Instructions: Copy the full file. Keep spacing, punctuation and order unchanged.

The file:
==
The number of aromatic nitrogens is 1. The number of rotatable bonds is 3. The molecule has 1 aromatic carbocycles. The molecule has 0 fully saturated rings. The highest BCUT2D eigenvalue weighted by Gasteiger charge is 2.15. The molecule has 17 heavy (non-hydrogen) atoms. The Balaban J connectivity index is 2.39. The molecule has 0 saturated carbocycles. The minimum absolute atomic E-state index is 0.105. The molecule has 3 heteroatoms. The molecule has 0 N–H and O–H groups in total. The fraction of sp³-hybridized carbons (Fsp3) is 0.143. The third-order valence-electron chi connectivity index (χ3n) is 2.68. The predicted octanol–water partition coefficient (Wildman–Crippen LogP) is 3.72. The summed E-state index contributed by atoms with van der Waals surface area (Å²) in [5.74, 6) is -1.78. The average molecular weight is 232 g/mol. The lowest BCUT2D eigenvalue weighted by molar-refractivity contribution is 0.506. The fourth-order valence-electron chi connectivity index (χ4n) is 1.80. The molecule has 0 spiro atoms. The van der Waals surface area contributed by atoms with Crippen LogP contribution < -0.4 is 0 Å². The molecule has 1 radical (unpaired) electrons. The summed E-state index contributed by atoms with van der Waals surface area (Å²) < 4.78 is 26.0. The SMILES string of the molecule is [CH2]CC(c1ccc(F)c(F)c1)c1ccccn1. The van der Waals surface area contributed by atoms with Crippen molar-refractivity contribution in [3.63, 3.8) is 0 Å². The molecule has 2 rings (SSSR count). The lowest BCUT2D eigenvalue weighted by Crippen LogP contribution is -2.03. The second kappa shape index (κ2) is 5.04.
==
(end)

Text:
The number of aromatic nitrogens is 1. The number of rotatable bonds is 3. The molecule has 1 aromatic carbocycles. The molecule has 0 fully saturated rings. The highest BCUT2D eigenvalue weighted by Gasteiger charge is 2.15. The molecule has 17 heavy (non-hydrogen) atoms. The Balaban J connectivity index is 2.39. The molecule has 0 saturated carbocycles. The minimum absolute atomic E-state index is 0.105. The molecule has 3 heteroatoms. The molecule has 0 N–H and O–H groups in total. The fraction of sp³-hybridized carbons (Fsp3) is 0.143. The third-order valence-electron chi connectivity index (χ3n) is 2.68. The predicted octanol–water partition coefficient (Wildman–Crippen LogP) is 3.72. The summed E-state index contributed by atoms with van der Waals surface area (Å²) in [5.74, 6) is -1.78. The average molecular weight is 232 g/mol. The lowest BCUT2D eigenvalue weighted by molar-refractivity contribution is 0.506. The fourth-order valence-electron chi connectivity index (χ4n) is 1.80. The molecule has 0 spiro atoms. The van der Waals surface area contributed by atoms with Crippen LogP contribution < -0.4 is 0 Å². The molecule has 1 radical (unpaired) electrons. The summed E-state index contributed by atoms with van der Waals surface area (Å²) < 4.78 is 26.0. The SMILES string of the molecule is [CH2]CC(c1ccc(F)c(F)c1)c1ccccn1. The van der Waals surface area contributed by atoms with Crippen molar-refractivity contribution in [3.63, 3.8) is 0 Å². The molecule has 2 rings (SSSR count). The lowest BCUT2D eigenvalue weighted by Crippen LogP contribution is -2.03. The second kappa shape index (κ2) is 5.04.